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Queer pornography depicts performers with various gender identities and sexual orientations interacting and exploring genres of desire and pleasure in unique ways. These conveyed interactions distinctively seek to challenge the conventional modes of portraying and experiencing sexually explicit content.Scholar Ingrid Ryberg additionally includes two main objectives of queer pornography in her definition as "interrogating and troubling gender and sexual categories and aiming at sexual arousal."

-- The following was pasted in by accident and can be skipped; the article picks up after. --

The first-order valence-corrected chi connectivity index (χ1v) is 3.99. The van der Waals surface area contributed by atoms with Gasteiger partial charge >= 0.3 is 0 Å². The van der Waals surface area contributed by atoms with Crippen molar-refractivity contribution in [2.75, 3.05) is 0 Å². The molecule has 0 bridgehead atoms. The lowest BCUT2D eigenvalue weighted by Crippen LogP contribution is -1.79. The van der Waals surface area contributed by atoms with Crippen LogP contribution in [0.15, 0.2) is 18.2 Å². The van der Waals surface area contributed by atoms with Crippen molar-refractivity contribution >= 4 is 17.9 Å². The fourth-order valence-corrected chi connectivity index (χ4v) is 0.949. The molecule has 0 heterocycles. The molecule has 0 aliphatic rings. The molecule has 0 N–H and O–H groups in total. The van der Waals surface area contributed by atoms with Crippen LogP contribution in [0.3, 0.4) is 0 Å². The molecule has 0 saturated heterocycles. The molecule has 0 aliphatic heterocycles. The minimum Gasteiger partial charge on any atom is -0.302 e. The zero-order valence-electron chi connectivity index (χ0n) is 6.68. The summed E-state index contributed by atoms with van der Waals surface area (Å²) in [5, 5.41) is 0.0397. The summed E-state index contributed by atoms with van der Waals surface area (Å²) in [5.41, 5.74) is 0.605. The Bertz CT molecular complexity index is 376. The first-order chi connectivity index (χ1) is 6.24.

Queer porn works to have authentic representations with respect to the sexual orientations, gender identities and desires of the performers in it.It differs from heterosexual pornography, gay pornography, or lesbian pornography, because queer porn will often be a partnering of performers outside traditional pornographic categories. Gay porn falls into a similar situation as heterosexual porn by putting an emphasis on androcentric imagery of pleasure, as scholar Richard Dyer argues, and often glorifies the homonormative, masculine body-type and behavior. To appear as inclusive, gay porn will exotify differences. Performers' bodies in queer pornography are key to providing a difference between it and other categories of pornography. For example, a DVD may have one scene which shows a transgender lesbian with a cisgender femme-identified queer woman, while the next scene may showcase two transgender queer-identified men.